Marsh harriers are most common in east and south-east England, though seasonally they can be seen in other coastal areas across the UK and Ireland. They are the largest of the harriers, with females larger than males. From its colouring, we can see that Elisabeth Frink’s marsh harrier is a male, soaring over the marshes that make up the bird’s hunting grounds. This is one of a series of nine bird prints Frink made in 1974, titled Birds of Prey
Date of work
Original: Original: Etching and aquatint on paper 53.5 x 46.8 cm © Estate of Elisabeth Frink. All Rights Reserved, DACS 20YY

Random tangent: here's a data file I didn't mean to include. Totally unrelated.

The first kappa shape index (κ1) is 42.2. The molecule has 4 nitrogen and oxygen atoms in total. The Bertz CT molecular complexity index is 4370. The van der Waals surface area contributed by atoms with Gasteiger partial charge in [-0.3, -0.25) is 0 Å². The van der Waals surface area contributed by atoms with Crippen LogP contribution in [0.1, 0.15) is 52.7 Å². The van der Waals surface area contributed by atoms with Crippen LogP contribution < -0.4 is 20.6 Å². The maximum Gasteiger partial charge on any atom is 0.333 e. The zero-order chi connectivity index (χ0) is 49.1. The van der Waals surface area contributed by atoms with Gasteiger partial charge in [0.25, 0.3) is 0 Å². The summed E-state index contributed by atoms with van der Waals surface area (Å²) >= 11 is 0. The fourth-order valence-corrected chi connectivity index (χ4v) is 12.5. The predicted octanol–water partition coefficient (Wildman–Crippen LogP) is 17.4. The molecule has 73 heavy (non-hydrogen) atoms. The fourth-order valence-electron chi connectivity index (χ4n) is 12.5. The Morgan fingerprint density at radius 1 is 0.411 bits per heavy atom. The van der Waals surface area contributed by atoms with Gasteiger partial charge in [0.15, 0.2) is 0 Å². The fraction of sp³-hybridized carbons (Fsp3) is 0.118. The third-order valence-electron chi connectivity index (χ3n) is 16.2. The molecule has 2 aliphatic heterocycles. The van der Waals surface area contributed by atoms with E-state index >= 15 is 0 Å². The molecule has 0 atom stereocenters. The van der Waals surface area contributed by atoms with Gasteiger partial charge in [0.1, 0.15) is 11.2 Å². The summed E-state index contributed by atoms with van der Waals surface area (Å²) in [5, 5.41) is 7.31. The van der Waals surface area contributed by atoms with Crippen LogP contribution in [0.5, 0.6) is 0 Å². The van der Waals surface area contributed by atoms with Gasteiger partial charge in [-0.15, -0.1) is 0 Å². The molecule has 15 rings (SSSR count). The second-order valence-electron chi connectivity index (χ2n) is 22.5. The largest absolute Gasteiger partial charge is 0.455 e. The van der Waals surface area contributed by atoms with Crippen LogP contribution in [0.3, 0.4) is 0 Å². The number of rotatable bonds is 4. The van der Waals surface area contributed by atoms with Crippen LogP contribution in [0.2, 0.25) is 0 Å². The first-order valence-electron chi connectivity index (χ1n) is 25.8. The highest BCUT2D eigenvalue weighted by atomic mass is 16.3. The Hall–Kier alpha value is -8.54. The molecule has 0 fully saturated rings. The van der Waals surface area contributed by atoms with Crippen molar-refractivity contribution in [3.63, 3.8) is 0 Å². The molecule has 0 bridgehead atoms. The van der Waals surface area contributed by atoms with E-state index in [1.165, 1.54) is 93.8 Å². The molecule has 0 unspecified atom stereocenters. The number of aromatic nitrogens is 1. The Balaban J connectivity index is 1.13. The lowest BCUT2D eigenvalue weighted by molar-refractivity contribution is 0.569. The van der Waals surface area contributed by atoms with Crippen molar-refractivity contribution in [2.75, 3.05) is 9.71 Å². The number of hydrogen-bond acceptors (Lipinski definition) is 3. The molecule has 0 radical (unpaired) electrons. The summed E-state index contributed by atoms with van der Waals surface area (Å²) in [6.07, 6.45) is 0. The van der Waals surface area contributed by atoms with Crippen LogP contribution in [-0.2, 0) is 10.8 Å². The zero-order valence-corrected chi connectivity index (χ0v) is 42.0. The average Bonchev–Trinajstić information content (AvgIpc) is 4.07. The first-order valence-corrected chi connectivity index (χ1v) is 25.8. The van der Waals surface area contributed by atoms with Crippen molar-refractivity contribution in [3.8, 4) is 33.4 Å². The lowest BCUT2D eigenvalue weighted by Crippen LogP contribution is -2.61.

Dame Elisabeth Frink was an English sculptor and printmaker who studied at the Guildford School of Art at the Chelsea School of Art. Frink’s range of subjects included the human figure, birds, dogs, horses and religious motifs. Frink created a lot of bronze outdoor sculptures, her style generalised the form and eliminated the detail of the sculptures. Frink’s continued fascination with flight was evident in a series of falling figures and winged men that she made during the 1960s.